More than half of state labs do not process newborn samples on weekends, creating critical delays in the process

·11 min read

This story was originally published on Nov. 16, 2013 as part of the series "Deadly Delays."

Deadly Delays

The nation's newborn screening programs depend on speed and science to save babies from rare diseases. But thousands of hospitals fall short, deadly delays are ignored and failures are hidden from public view — while babies and their families suffer.

Two babies were born with the same rare disease, in the same state, in hospitals only about an hour's drive apart.

One was born on a Tuesday and is now a healthy toddler.

The other was born on a Friday and may have died because of that.

The reason: In Colorado, like many other states, the state medical lab does not process newborn blood samples that come in on the weekend.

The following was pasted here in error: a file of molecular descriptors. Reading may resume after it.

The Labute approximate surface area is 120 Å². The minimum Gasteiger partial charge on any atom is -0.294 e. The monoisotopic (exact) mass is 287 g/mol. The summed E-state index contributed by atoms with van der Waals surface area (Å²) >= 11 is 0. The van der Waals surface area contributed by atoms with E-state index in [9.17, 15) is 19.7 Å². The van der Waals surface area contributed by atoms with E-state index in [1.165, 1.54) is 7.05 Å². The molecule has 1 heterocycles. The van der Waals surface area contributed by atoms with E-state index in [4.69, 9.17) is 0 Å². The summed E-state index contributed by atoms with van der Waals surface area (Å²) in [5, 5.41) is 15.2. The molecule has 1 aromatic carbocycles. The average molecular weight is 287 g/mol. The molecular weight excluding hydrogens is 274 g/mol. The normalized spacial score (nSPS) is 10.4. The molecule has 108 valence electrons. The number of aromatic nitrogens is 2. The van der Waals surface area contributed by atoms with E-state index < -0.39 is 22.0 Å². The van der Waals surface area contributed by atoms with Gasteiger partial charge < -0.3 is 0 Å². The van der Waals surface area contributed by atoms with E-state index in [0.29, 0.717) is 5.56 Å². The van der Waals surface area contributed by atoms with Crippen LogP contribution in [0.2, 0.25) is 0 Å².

So when Noah Wilkerson was born on that Friday in 2009, the blood sample that was drawn early the next morning at Penrose-St. Francis Medical Center in Colorado Springs waited for two days before it was taken by courier to the lab.

The delay proved deadly.

Colorado Data

The Colorado Department of Public Health and Environment would not release data with hospital names.

On Tuesday, when Noah was 4 days old, the baby was tucked in a sling against his mother's chest while his parents ate dinner. When Sarah Wilkerson lifted Noah out for his own feeding time, he was blue and unconscious.

At the hospital, doctors and nurses inserted a breathing tube and IV lines. They tried adrenaline and a drug to start his heart, tried CPR and ventilation. They spent nearly an hour, his parents watching helplessly. But Noah's breathing never returned.

"I just sat there and hovered in the reality of knowing my son had gone without oxygen so long that he would either be brain-damaged or die," Sarah Wilkerson said. "It was hell on earth."